Before her second child was old enough to go to college, Amanda Elizabeth (Hale) Donald passed from this life to the next. She had three little ones younger than my mother. I used to wonder just how old she was and what finally caused her early death, but Mother only remembered that she got a terrible cold (possibly the influenza) when they moved into a house that had a telephone. Mother thought the phone might have had germs on it from the former occupant. Only recently, I was able to obtain a death certificate, which detailed the cause of death as tuberculosis. Apparently Mother never knew that.
Early death explains the dark brown hair you see in this photo. It was not a dye-job. So what was her life story? Was tuberculosis the only factor in her early departure?
I know my grandmother grew up, married and died in a small Texas town called Colorado City. I tried to research what that place might have been like in her day, but could only find a modern-day update similar to a Chamber of Commerce report. The photo you see below was taken after the last census, but there was no history of the small Texas town that I could find. About all I know came from succinct accounts Mother gave as I was growing up. She did not talk about her home life very often.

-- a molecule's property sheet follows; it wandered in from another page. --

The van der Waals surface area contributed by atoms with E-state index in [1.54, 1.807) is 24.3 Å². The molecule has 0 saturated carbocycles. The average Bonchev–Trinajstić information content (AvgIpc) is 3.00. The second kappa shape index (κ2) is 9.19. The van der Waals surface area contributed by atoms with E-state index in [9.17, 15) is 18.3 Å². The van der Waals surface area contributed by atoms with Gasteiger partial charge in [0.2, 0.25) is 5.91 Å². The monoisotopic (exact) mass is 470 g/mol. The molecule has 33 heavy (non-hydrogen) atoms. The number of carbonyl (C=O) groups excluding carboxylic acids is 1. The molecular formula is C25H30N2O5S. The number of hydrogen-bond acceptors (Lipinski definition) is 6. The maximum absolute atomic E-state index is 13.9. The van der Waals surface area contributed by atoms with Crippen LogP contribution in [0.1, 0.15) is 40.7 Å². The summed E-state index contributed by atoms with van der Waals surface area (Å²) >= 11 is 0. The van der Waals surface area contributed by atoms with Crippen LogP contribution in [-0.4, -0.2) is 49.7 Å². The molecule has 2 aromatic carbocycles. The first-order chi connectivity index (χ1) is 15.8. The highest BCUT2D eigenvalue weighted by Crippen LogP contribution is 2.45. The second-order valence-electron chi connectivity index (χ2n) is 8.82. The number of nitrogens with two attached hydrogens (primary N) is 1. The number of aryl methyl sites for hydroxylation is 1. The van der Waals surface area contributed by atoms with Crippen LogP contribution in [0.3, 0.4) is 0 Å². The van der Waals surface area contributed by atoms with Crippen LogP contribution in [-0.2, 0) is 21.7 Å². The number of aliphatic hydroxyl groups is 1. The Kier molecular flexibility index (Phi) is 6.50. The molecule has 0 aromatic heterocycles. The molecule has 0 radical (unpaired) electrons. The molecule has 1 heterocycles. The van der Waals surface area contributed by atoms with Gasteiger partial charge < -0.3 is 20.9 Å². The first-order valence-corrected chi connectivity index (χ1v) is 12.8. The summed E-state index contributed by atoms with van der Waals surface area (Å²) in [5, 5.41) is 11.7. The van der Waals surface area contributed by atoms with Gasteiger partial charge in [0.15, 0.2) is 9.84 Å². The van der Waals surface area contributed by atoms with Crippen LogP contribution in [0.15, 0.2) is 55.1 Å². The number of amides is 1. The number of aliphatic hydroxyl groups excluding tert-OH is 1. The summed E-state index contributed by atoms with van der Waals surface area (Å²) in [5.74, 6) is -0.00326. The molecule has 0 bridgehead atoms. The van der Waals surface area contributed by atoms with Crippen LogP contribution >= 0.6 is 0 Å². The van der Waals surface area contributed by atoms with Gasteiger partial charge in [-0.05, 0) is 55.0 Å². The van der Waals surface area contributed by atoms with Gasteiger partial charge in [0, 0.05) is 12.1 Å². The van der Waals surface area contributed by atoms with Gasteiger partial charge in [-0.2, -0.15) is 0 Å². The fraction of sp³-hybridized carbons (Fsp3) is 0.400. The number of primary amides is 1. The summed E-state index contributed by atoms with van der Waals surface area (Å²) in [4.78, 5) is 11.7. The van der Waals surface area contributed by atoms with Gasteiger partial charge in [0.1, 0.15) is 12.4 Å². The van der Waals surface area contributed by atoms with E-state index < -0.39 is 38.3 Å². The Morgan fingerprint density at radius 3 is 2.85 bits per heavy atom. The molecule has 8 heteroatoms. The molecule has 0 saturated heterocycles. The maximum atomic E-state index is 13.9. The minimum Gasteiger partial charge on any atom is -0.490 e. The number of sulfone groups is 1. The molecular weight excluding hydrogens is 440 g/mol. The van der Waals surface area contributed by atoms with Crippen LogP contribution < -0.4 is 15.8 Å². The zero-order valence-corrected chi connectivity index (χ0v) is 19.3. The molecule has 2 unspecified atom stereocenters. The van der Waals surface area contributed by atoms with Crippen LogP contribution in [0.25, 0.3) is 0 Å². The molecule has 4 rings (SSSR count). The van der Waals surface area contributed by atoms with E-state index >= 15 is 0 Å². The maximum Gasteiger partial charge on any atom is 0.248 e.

I also know my grandmother and her children were incredibly poor—especially after the father left the family for the last time. Back in those days there were neither forced alimony payments nor monthly child support payments, so trying to take care of herself and her children must have been difficult.
I know grandmother tried to earn money by sewing—mostly hand sewing or embroidery because she had no machine. Mother described the dust caps women used to wear and how ordinary women made their own plain ones because they could not afford to have them made. By watching her Mother’s work, my mother also learned to do the beautiful handwork and embroidery too.
From discussions I had with Mother over the years, I know some details about her mother’s marriage and what happened to the five children.
Several years after my mother passed away, I was able to locate and contact her two younger sisters, both of whom were well over ninety–one 92 and the other 96. Mother’s younger sister had many horror stories to tell about her life with her adopted family. She related how her “father” had tried to sexually abuse her when she was a teen, and how she was able to run away for help. She complained that nobody believed ‘children’s tales” and so there was never a prosecution. The trauma and fear of abuse haunted her memories and kept her from ever marrying. Poor little girl—poor woman. Poor mother who had to give her child away!